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The Economic Value of Teeth

Author

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  • Sherry Glied
  • Matthew Neidell

Abstract

This paper examines the effect of oral health on labor market outcomes by exploiting variation in fluoridated water exposure during childhood. The politics surrounding the adoption of water fluoridation by local governments suggests exposure to fluoride is exogenous to other factors affecting earnings. Exposure to fluoridated water increases women’s earnings by approximately 4 percent, but has no detectable effect for men. Furthermore, the effect is largely concentrated amongst women from families of low socioeconomic status. We find little evidence to support occupational sorting, statistical discrimination, and productivity as potential channels, with some evidence supporting consumer and possibly employer discrimination.

Suggested Citation

  • Sherry Glied & Matthew Neidell, 2010. "The Economic Value of Teeth," Journal of Human Resources, University of Wisconsin Press, vol. 45(2).
  • Handle: RePEc:uwp:jhriss:v:45:y:2010:i2:p468-496
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    File URL: http://jhr.uwpress.org/cgi/reprint/45/2/468
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    References listed on IDEAS

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    1. John Cawley, 2004. "The Impact of Obesity on Wages," Journal of Human Resources, University of Wisconsin Press, vol. 39(2).
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    Cited by:

    1. Nakamura, Sayaka, 2014. "Parental income and child health in Japan," Journal of the Japanese and International Economies, Elsevier, vol. 32(C), pages 42-55.
    2. Singhal, Sonica & Correa, Rejane & Quiñonez, Carlos, 2013. "The impact of dental treatment on employment outcomes: A systematic review," Health Policy, Elsevier, vol. 109(1), pages 88-96.
    3. Altmann, Steffen & Traxler, Christian, 2014. "Nudges at the dentist," European Economic Review, Elsevier, vol. 72(C), pages 19-38.
    4. Aggeborn, Linuz & Öhman, Mattias, 2017. "The Effects of Fluoride in the Drinking Water," Working Paper Series 2017:20, IFAU - Institute for Evaluation of Labour Market and Education Policy.
    5. Cynthia Miller & James Riccio & Nandita Verma & Stephen Nuñez & Nadine Dechausay & Edith Yang, 2015. "Testing a conditional cash transfer program in the U.S.: the effects of the family rewards program in New York City," IZA Journal of Labor Policy, Springer;Forschungsinstitut zur Zukunft der Arbeit GmbH (IZA), vol. 4(1), pages 1-29, December.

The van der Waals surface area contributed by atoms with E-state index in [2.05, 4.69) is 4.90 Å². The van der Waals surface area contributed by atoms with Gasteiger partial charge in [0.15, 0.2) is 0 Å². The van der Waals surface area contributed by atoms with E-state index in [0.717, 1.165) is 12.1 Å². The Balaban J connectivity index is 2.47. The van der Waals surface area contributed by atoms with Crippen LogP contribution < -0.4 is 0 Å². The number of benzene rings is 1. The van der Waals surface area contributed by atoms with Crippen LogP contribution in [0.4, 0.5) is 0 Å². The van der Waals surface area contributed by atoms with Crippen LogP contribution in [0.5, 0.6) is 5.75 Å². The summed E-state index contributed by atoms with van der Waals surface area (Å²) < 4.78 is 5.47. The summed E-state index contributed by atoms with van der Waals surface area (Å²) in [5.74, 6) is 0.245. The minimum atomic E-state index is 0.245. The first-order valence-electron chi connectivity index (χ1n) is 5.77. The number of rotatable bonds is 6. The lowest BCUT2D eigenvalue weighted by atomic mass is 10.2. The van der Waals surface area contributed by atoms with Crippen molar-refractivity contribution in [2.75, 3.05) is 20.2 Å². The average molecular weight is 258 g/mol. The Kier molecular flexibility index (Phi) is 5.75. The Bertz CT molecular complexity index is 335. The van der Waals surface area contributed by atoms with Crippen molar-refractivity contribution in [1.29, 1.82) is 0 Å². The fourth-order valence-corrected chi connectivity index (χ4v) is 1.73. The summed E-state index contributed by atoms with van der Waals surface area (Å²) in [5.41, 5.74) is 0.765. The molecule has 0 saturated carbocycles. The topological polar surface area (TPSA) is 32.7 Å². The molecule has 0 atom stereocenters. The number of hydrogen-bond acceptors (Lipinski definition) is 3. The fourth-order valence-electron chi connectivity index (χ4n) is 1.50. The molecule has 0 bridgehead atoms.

6. Wing, Coady & Marier, Allison, 2014. "Effects of occupational regulations on the cost of dental services: Evidence from dental insurance claims," Journal of Health Economics, Elsevier, vol. 34(C), pages 131-143.
    7. Lazuka, Volha, 2017. "The lasting health and income effects of public health formation in Sweden," Lund Papers in Economic History 153, Lund University, Department of Economic History.
    8. Choi, Moonkyung Kate, 2011. "The impact of Medicaid insurance coverage on dental service use," Journal of Health Economics, Elsevier, vol. 30(5), pages 1020-1031.
    9. Tanya Wanchek & Terance J. Rephann & William Shobe, 2011. "Oral Health and the Dental Care Workforce in Southwest Virginia," Reports 2011-03, Center for Economic and Policy Studies.
    10. Hilary Hoynes & Diane Whitmore Schanzenbach & Douglas Almond, 2016. "Long-Run Impacts of Childhood Access to the Safety Net," American Economic Review, American Economic Association, vol. 106(4), pages 903-934, April.
    11. Andrea Repetto & Francisco Gallego & Cristian Larroulet & Leonor Palomer, 2016. "Unequal Access and Socioeconomic Gradients in Perceived Oral Health: Evidence from an Emerging Country," Working Papers wp_050, Adolfo Ibáñez University, School of Government.
    12. Decker, Sandra L. & Lipton, Brandy J., 2015. "Do Medicaid benefit expansions have teeth? The effect of Medicaid adult dental coverage on the use of dental services and oral health," Journal of Health Economics, Elsevier, vol. 44(C), pages 212-225.

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